Sound infrastructures of the German Democratic Republic: renewing sound technology during state socialism
Ó Callanáin, Cormac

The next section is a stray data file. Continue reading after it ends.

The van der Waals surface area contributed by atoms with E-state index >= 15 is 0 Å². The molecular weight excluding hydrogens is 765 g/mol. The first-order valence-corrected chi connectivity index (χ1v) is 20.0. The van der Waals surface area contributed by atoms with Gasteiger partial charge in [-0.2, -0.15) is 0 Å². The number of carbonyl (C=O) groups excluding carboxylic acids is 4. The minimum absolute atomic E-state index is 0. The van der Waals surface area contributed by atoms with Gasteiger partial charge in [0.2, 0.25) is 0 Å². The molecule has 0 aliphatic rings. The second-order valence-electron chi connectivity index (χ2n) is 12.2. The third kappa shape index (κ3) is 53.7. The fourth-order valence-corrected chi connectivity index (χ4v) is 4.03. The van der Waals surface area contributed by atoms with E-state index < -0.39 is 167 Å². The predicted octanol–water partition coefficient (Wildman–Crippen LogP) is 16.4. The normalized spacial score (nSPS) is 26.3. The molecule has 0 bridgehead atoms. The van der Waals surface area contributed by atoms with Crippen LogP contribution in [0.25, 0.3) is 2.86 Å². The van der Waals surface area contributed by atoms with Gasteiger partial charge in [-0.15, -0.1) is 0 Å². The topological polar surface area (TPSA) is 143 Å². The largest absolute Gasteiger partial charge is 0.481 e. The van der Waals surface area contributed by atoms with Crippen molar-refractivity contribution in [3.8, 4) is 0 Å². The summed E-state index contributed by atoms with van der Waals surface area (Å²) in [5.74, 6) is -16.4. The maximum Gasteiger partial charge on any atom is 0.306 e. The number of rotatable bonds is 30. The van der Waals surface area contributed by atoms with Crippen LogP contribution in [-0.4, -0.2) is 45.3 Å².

This thesis analyses the German Democratic Republic’s (GDR) efforts to create and maintain modern sound technology infrastructures to deliver culture to its citizens. Analyses of GDR heavy and hi-tech industries and the state’s cultural policies have been key to understanding how state socialism functioned and how it interacted with the world beyond its borders. However, while the intersection of the technological and cultural spheres was no less integral to state socialism, it has been less well served in academic discourse. Tracking the development and application of sound technology in the GDR from the immediate post-war period to the state’s eventual demise uncovers revealing narratives of perpetual change across the GDR’s nationalised broadcasting and recording industries, provoked by unique political, economic and technological convergences. The technological infrastructures that supported cultural media in the GDR were initially restored from the remnants of pre-war structures, but technological developments in the West brought rapid transformation.The mid- to late-1950s were particularly convulsive as the GDR weathered the loss of its main radio broadcasting centre to Western encirclement and the gramophone record industry collapsed due to the arrival of the vinyl record. The infrastructures that emerged from this period synthesised established commercial and sound technology practices with new ideological priorities, tempered by material and economic limitations. These new infrastructures had substantial success over their lifetimes, but were also vulnerable to the deficiencies of the wider GDR economy. Interactions between the GDR and both Eastern Bloc and Western sound industries were thus critical to the survival of the GDR’s native industries. GDR institutions consistently attempted to negotiate and improve their own capabilities while leveraging their strengths to develop commercial relationships that could compensate for areas of comparative weakness. A period of relative technological stability from the 1960s to the late 1970s led into another period of technological upheaval as microelectronics and digital technologies were integrated into sound technologies. A long-term project to develop digital sound technology confirms many criticisms of the GDR’s straitened electronics industry, but also indicates how the GDR had workable plans to maintain its sound infrastructures into the next century. This thesis uses representative case studies taken from some of the most tumultuous periods of the GDR’s existence to demonstrate how ideology and technology became entwined in the GDR’s sound infrastructures. It relies on the records and writings of sound technicians and audio institution administrators to relay how well-understood forces in the GDR’s history materially impacted diverse areas of sound technology development and implementation. It also demonstrates how the continuous renewal and re-conceiving of sound-related practices, facilities and technologies in the GDR mingled with the state’s economic situation, Cold War political factors and socialist ideologies concerning culture and technology to produce unique technical outcomes.